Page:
That the four parties mentioned above, CiU, ERC, ICV, and CUP, spanning almost the complete political spectrum, could come to this agreement after two days of meetings and negotiations, is nothing short of amazing.  It happened because in spite of their differences, they are all determined that Catalans should be given the chance to vote and determine their own future.  Not all of these politicians will vote Yes, Yes.  Some are not in favor of independence.  But they all think that in a democracy, a public that has clamored for a referendum (polls say that 84% of Catalans want to vote), should be able to vote on one. 

This should serve as an example to American politicians.  If you want things to work, if you want your country to keep moving forward, and if you want to do your job properly and get things done, you need to compromise.  All four of those parties compromised on the date, or the question to be asked, or both.  Some wanted the date to be months earlier.  Some wanted only one question asking only about independence.

It took less than 30 minutes for the Spanish President to respond.  Catalunya will be prevented from holding a referendum.  He maintains that a referendum is unconstitutional.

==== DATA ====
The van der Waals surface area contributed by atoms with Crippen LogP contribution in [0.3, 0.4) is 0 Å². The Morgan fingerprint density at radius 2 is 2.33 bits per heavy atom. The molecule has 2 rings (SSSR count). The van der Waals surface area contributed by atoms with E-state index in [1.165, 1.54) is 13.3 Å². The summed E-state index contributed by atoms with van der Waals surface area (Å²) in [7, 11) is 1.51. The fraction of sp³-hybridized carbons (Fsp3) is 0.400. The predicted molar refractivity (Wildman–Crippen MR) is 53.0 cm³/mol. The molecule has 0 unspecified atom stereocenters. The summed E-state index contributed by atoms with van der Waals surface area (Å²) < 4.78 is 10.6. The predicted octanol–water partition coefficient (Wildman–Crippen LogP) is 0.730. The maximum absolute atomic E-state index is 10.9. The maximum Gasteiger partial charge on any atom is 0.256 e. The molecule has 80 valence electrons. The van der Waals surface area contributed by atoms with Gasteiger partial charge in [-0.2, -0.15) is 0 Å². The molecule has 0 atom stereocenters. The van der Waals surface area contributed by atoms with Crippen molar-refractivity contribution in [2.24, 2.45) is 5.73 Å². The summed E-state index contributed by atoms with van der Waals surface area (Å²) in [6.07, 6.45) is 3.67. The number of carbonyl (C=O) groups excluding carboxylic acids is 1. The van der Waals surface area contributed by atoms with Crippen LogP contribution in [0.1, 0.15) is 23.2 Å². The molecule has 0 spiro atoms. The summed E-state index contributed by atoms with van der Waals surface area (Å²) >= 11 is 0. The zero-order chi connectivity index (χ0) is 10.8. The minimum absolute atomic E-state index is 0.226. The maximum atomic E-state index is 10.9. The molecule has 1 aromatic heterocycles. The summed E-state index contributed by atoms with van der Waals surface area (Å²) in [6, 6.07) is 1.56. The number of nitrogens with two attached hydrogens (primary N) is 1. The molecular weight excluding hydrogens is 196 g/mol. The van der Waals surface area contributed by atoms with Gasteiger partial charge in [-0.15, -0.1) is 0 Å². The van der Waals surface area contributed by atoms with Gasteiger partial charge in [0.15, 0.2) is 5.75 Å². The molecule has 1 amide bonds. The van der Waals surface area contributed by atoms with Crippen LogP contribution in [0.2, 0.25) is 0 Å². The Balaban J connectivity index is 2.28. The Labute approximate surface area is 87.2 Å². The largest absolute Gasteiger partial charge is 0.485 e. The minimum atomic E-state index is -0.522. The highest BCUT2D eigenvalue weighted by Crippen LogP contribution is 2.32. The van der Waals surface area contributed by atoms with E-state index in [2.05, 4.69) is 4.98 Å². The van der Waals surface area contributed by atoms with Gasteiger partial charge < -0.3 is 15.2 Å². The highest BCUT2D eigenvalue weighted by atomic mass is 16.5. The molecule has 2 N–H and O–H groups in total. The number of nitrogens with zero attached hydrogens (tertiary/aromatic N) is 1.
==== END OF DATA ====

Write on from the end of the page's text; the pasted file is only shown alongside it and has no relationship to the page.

But the fact is, if a democratically elected body such as the Catalan Parliament presents a formal request that the authority to conduct a referendum be given to Catalunya (a similar mechanism by which Britain gave Scotland the authority to hold theirs), because their citizens want to vote, it should be given.  Legal experts say that the constitution allows for this.  If they are wrong, then the constitution could also be changed.  The US constitution has already acquired 27 Amendments from the time it was first written.  Constitutions are not carved in stone.  Laws should serve the people, not oppress them.